Max: There’s three interesting categories, and I think outreach is the leading category in the sales engagement space. I’m not sure that that’s what’s what the category is going to be called in the long term, it could be revenue engagement, but there’s a true need for a product there. Where marketing automation sits on the marketing side of the house, you need something in sales engagement on the sales side of the house.

I think conversational intelligence and conversational marketing are those two other categories. Conversational marketing is Drift for chat, they’re doing a great job at being a leader in that space and controlling that conversation, Intercom is a great product too there, and I think in the conversational intelligence space Gong is a leader there, and there’s a couple of other companies like ExecVision, Chorus. Understanding what things are moving the needle in sales conversations and how to build that into your best practices in your playbook, that goes such a long way. So those are three exciting categories that are there and up and coming.

Intent data is another one, and Bombora does a really good job at this. G2Crowd, that’s their product that they sell and it’s also very interesting, so understanding what customers are searching for or looking at and then how to target them at the right time. So it really is about that relevance and that timing piece, which is super important.

Steven: Absolutely – I think you make a good point. If you’re not looking at this stuff, you’re really leaving money on the table. A lot of these tools are solving problems that we’ve had for a long time. Like you said, sharing best practice. If we know that certain words, certain phrases, certain questions, certain pieces of insight really good reps are using with customers, if we know that’s getting a better close rate, getting a higher sale value, of course we want to spread that across the whole team. So a lot of this conversation intelligence is really powerful in that sense.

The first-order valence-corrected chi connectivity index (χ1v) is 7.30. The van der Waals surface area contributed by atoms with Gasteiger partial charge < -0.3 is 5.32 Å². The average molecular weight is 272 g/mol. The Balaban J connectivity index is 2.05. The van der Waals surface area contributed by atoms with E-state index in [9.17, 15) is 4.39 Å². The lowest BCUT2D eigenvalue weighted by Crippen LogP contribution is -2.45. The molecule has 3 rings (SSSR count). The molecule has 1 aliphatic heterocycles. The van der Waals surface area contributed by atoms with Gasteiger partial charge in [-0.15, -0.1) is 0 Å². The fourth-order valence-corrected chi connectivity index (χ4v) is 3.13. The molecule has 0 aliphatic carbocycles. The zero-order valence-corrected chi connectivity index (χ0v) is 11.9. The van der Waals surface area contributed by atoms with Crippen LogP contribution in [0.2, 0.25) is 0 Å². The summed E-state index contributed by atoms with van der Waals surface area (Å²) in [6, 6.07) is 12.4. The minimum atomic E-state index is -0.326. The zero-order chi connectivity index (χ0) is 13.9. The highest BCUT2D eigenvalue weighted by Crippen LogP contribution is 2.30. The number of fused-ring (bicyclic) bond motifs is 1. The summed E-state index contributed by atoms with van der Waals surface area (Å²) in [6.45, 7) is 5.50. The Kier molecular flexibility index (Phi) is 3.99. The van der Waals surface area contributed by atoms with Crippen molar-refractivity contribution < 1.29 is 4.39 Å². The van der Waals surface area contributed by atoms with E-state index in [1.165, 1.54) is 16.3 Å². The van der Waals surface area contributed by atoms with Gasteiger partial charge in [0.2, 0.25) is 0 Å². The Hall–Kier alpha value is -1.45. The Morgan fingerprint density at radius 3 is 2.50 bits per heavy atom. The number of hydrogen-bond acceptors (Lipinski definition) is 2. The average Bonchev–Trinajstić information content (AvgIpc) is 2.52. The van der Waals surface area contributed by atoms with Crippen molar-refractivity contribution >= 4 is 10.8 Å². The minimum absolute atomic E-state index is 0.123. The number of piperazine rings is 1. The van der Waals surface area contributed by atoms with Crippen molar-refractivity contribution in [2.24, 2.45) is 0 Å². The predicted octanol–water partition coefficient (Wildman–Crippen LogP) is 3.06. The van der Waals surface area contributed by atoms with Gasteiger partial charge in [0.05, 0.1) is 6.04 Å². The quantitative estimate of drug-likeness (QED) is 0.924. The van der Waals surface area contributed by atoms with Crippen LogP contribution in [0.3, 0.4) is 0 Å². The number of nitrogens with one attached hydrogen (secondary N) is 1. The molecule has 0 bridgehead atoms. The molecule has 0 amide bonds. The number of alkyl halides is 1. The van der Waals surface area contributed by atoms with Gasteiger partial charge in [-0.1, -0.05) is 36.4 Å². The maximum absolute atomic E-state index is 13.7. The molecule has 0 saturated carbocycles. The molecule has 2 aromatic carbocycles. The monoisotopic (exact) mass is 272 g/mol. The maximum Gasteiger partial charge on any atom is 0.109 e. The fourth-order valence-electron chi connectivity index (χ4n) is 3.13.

Max: Yeah, definitely.

Steven: Any tips on how to implement this stuff effectively?…

…We leave the interview there for now. Click play below to listen to the full 25 minute podcast.

Listen to the complete Podcast with Max Altschuler.

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Steven Norman

Steven Norman

Steven Norman is an accomplished frontline sales and business leader dedicated to helping B2B sales leaders upgrade their knowledge and skills, build next-generation sales teams and turbo-boost their careers. Over a 25 year career Steven has been responsible for more than US$4 billion of sales with major tech companies such as Dell, NEC and Targus across the Asia Pacific. Recent years of intense B2B sales research and analysis led to the foundation of Growth Acumen, a modern sales and leadership development advisory service. In 2019 Steven released his New Book Future Proof Sales Strategy. Seven steps to equip sales leaders with the tools to rise above the complex challenges facing the B2B sales industry.